The full study can be found here.

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13 comments

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Failure to cite relevant human evidence

Posted by Frederic S.,

Senior study author Speakman states we never going to do a "randomised control trial of high dosage vitamin supplementation that has as its end point human longevity". Yet there are several sound randomized controlled studies on humans that found reduced mortality, or higher longevity respectively from the intake of high dose supplements.
Now, which set of good evidence, either on voles or humans, should you -as a human- most likely put trust into? These investigators failure to mention such highly pertinent scientific data ON HUMANS raises concerns that perhaps politics is involved in this "research"...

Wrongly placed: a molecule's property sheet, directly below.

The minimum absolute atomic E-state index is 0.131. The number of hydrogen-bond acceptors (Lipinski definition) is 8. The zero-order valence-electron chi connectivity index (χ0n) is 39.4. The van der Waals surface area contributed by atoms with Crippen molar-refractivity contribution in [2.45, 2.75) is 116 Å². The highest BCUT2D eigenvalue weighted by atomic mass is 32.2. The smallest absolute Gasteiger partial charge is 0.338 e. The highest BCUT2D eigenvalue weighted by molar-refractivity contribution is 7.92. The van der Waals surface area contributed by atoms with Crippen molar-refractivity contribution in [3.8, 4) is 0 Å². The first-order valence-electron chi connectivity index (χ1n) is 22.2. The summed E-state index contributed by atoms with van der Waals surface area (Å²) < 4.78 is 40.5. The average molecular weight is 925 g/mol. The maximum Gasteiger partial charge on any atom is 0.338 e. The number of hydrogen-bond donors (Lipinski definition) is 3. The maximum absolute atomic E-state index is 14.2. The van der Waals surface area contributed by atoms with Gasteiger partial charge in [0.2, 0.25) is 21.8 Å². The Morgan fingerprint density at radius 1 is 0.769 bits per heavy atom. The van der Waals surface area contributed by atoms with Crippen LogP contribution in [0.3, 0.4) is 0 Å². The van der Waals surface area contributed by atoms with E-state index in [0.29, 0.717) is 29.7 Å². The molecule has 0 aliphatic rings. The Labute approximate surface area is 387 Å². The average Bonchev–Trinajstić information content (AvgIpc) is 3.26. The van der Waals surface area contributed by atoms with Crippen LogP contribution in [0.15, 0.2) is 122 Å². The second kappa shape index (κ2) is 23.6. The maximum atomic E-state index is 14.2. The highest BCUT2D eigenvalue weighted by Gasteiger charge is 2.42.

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Again a misconception?

Posted by Guido R Haenen,

See: http://www.nutraingredients.com/Research/10-misconceptions-about-antioxidants

”The expectations for antioxidants were set too high and it is apparent that these compounds cannot remedy everything. Moreover, unrealistic health claims will disappoint consumers and scientists.”

“Clearly, ‘the more the better’ is not the case. Identification of an optimal dose with a high benefit-risk ratio is required, along with adequate knowledge of the biotransformation of antioxidants.”

See misconception #1 and #3
Trends in Pharmacological Sciences
Published online ahead of print, doi: 10.1016/j.tips.2013.05.0104
Ten misconceptions about antioxidants
Authors: A. Bast and G. RMM. Haenen

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some clarification

Posted by John Speakman,